Overall survival data, excluding patients without wild-type KRAS tumours, from the large Phase III CRYSTAL trial of first-line Erbitux and FOLFIRI (infusional 5FU and irinotecan) in mCRC were also presented at ECCO-ESMO. A meta-analysis of 845 patients’ results from CRYSTAL and the Phase II OPUS study which tested first-line Erbitux with FOLFOX (infusional 5FU and oxaliplatin) chemotherapy was also presented. Both showed a very highly significant improvement in overall survival in patients with mCRC tumours of the wild type KRAS genetic make-up with around a four-month survival difference favouring Erbitux and chemotherapy versus chemotherapy alone.

The independent MRC/COIN study, also looking at wild-type KRAS mCRC, shows adding Erbitux makes no difference to survival despite Erbitux increasing response rate, particularly shrinking liver-only metastases in the study. But ironically, the overall COIN findings may turn out to be worse news for competitor Roche which makes Xeloda as well as Avastin. If the COIN investigators prove their hunch that Xeloda interferes with Erbitux activity, Xeloda may turn out to be the drug that oncologists eschew rather than Erbitux. Prof Maughan told the audience of oncologists: “The clinical message from COIN is that we need to be cautious in selecting which partner chemotherapy we use with cetuximab. There will be much more of the story to tell with further analysis ongoing.”

The oncology community was unfazed by the discovery that Erbitux works only in the 60% of mCRC patients with wild-type KRAS tumours and it did Merck Serono no harm. Presumably oncologists will equally easily take on board a finding that Erbitux improves survival so long as it is not combined with Xeloda. Tailored therapy, personalising medicines to patients, is the buzz phrase of the moment so oncologists are getting accustomed to fine-tuning treatments according to patient selection. It may turn out that it is sales of Xeloda that takes the greater pounding in mCRC.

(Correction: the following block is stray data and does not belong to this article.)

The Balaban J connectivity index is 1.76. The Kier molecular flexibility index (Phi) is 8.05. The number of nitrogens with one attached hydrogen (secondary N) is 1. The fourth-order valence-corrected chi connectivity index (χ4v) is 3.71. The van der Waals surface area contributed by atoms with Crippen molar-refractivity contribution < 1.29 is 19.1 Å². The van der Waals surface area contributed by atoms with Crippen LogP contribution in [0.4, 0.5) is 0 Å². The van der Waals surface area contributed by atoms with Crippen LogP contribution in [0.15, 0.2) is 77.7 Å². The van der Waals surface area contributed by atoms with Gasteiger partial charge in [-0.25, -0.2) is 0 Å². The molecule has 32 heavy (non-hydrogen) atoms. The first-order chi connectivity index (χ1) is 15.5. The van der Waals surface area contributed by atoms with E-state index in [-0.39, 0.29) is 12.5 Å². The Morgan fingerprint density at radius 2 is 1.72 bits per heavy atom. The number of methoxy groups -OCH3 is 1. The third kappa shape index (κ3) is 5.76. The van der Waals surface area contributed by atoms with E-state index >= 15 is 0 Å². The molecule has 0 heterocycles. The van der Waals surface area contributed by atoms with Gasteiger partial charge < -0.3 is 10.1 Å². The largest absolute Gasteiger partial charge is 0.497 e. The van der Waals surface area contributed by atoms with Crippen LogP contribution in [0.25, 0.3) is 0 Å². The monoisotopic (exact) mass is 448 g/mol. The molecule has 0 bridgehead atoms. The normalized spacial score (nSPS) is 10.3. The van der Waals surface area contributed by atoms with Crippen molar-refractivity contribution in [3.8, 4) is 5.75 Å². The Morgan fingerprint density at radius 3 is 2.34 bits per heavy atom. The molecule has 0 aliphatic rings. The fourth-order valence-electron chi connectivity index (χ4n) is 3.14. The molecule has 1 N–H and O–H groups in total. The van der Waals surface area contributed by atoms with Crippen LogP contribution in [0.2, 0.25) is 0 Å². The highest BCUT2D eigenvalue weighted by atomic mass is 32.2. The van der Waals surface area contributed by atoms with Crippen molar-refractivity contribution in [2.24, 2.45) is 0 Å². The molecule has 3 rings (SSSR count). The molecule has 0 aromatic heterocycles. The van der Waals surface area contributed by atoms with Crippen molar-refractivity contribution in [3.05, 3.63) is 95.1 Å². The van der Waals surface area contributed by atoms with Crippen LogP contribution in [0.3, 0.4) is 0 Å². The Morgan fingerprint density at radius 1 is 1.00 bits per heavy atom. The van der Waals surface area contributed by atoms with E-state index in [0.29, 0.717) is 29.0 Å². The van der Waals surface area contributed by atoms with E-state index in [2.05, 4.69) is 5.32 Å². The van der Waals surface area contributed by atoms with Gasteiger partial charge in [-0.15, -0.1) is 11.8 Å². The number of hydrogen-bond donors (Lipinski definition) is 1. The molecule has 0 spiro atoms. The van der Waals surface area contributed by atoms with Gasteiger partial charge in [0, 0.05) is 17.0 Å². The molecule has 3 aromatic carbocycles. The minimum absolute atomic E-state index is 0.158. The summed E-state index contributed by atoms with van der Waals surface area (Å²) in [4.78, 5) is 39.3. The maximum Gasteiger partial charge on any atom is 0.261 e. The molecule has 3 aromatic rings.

Xeloda is a popular treatment choice in view of its oral administration and toxicity appears not to be so great an issue when it is combined with other agents. With Erbitux, Prof Maughan says the GI toxicity of capecitabine is compounded as both drugs damage the lining of the gut.

Results of the three-arm Phase III AGITG-MAX trial of Xeloda, Avastin and mitomycin C in first-line treatment of 471 patients with mCRC were also presented at ECCO-ESMO. All trial arms included capecitabine and while adding bevacizumab and mitomycin C significantly improved progression-free survival there was no difference in overall survival among the three treatment arms. For Xeloda alone and Xeloda plus Avastin it was 18.9 months and for Xeloda/Avastin/mitomycin C it was two months fewer (16.4 months). The investigators who used a similar dose of capecitabine to that in COIN in a relatively elderly population concluded: “All treatment regimens were well tolerated”. They also claim the three-drug combination in AGITG-MAX “is an active low-toxicity regimen”. By Olwen Glynn Owen in Berlin